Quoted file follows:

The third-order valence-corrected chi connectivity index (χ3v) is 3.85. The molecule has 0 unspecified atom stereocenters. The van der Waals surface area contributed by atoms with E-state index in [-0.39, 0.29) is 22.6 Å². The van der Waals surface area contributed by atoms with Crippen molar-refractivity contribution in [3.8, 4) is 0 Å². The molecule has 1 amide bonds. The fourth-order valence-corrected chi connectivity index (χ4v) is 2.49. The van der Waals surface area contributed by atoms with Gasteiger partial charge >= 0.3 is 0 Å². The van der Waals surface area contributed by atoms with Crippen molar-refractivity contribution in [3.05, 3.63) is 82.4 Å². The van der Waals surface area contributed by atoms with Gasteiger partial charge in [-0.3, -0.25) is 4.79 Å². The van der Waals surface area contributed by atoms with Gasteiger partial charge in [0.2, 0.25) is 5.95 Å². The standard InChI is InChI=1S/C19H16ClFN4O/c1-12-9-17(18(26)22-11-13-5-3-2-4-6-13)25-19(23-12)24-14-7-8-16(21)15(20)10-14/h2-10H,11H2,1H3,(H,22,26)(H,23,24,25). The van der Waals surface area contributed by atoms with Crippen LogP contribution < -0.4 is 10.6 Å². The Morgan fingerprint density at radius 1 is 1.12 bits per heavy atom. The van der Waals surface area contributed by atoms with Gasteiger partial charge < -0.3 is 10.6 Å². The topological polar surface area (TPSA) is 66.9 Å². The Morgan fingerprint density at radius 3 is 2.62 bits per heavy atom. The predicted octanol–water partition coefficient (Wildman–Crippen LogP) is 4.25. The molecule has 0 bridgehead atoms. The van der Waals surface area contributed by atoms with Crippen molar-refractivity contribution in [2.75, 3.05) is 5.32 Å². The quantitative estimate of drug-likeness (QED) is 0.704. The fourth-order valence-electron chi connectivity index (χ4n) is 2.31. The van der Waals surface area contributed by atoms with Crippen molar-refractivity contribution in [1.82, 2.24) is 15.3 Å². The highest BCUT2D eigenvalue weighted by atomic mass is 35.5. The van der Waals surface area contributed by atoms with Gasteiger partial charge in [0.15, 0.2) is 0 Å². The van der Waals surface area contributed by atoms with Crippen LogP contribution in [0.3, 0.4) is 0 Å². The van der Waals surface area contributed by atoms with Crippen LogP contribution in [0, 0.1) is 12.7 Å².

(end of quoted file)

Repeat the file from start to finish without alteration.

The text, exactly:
The third-order valence-corrected chi connectivity index (χ3v) is 3.85. The molecule has 0 unspecified atom stereocenters. The van der Waals surface area contributed by atoms with E-state index in [-0.39, 0.29) is 22.6 Å². The van der Waals surface area contributed by atoms with Crippen molar-refractivity contribution in [3.8, 4) is 0 Å². The molecule has 1 amide bonds. The fourth-order valence-corrected chi connectivity index (χ4v) is 2.49. The van der Waals surface area contributed by atoms with Gasteiger partial charge >= 0.3 is 0 Å². The van der Waals surface area contributed by atoms with Crippen molar-refractivity contribution in [3.05, 3.63) is 82.4 Å². The van der Waals surface area contributed by atoms with Gasteiger partial charge in [-0.3, -0.25) is 4.79 Å². The van der Waals surface area contributed by atoms with Gasteiger partial charge in [0.2, 0.25) is 5.95 Å². The standard InChI is InChI=1S/C19H16ClFN4O/c1-12-9-17(18(26)22-11-13-5-3-2-4-6-13)25-19(23-12)24-14-7-8-16(21)15(20)10-14/h2-10H,11H2,1H3,(H,22,26)(H,23,24,25). The van der Waals surface area contributed by atoms with Crippen LogP contribution < -0.4 is 10.6 Å². The Morgan fingerprint density at radius 1 is 1.12 bits per heavy atom. The van der Waals surface area contributed by atoms with Gasteiger partial charge < -0.3 is 10.6 Å². The topological polar surface area (TPSA) is 66.9 Å². The Morgan fingerprint density at radius 3 is 2.62 bits per heavy atom. The predicted octanol–water partition coefficient (Wildman–Crippen LogP) is 4.25. The molecule has 0 bridgehead atoms. The van der Waals surface area contributed by atoms with Crippen molar-refractivity contribution in [2.75, 3.05) is 5.32 Å². The quantitative estimate of drug-likeness (QED) is 0.704. The fourth-order valence-electron chi connectivity index (χ4n) is 2.31. The van der Waals surface area contributed by atoms with Crippen molar-refractivity contribution in [1.82, 2.24) is 15.3 Å². The highest BCUT2D eigenvalue weighted by atomic mass is 35.5. The van der Waals surface area contributed by atoms with Gasteiger partial charge in [0.15, 0.2) is 0 Å². The van der Waals surface area contributed by atoms with Crippen LogP contribution in [0.3, 0.4) is 0 Å². The van der Waals surface area contributed by atoms with Crippen LogP contribution in [0, 0.1) is 12.7 Å².